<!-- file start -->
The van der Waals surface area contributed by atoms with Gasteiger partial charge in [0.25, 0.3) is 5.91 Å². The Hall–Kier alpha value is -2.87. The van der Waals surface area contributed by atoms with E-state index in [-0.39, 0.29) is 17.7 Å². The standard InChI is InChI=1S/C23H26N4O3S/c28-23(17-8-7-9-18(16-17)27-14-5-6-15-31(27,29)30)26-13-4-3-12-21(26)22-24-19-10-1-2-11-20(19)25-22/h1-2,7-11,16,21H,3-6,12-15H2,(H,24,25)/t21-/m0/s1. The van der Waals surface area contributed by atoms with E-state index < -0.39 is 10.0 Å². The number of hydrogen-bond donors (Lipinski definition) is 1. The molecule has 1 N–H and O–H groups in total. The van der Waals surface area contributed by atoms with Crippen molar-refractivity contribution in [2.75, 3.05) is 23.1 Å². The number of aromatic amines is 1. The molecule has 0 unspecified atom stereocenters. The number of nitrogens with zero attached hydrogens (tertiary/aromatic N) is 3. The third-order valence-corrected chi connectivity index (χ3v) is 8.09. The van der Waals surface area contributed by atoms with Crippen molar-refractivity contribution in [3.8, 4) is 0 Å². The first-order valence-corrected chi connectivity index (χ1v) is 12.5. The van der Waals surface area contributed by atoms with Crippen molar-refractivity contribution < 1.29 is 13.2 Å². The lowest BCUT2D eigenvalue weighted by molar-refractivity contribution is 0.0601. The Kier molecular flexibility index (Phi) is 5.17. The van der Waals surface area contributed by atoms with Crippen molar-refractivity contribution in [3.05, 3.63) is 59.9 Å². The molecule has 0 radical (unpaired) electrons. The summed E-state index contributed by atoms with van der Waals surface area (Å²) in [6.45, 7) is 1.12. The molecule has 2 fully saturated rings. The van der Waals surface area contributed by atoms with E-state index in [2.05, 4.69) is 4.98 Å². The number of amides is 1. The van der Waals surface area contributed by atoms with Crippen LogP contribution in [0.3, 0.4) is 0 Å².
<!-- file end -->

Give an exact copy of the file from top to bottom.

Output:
The van der Waals surface area contributed by atoms with Gasteiger partial charge in [0.25, 0.3) is 5.91 Å². The Hall–Kier alpha value is -2.87. The van der Waals surface area contributed by atoms with E-state index in [-0.39, 0.29) is 17.7 Å². The standard InChI is InChI=1S/C23H26N4O3S/c28-23(17-8-7-9-18(16-17)27-14-5-6-15-31(27,29)30)26-13-4-3-12-21(26)22-24-19-10-1-2-11-20(19)25-22/h1-2,7-11,16,21H,3-6,12-15H2,(H,24,25)/t21-/m0/s1. The van der Waals surface area contributed by atoms with E-state index < -0.39 is 10.0 Å². The number of hydrogen-bond donors (Lipinski definition) is 1. The molecule has 1 N–H and O–H groups in total. The van der Waals surface area contributed by atoms with Crippen molar-refractivity contribution in [2.75, 3.05) is 23.1 Å². The number of aromatic amines is 1. The molecule has 0 unspecified atom stereocenters. The number of nitrogens with zero attached hydrogens (tertiary/aromatic N) is 3. The third-order valence-corrected chi connectivity index (χ3v) is 8.09. The van der Waals surface area contributed by atoms with Crippen molar-refractivity contribution in [3.8, 4) is 0 Å². The first-order valence-corrected chi connectivity index (χ1v) is 12.5. The van der Waals surface area contributed by atoms with Crippen molar-refractivity contribution < 1.29 is 13.2 Å². The lowest BCUT2D eigenvalue weighted by molar-refractivity contribution is 0.0601. The Kier molecular flexibility index (Phi) is 5.17. The van der Waals surface area contributed by atoms with Crippen molar-refractivity contribution in [3.05, 3.63) is 59.9 Å². The molecule has 0 radical (unpaired) electrons. The summed E-state index contributed by atoms with van der Waals surface area (Å²) in [6.45, 7) is 1.12. The molecule has 2 fully saturated rings. The van der Waals surface area contributed by atoms with E-state index in [2.05, 4.69) is 4.98 Å². The number of amides is 1. The van der Waals surface area contributed by atoms with Crippen LogP contribution in [0.3, 0.4) is 0 Å².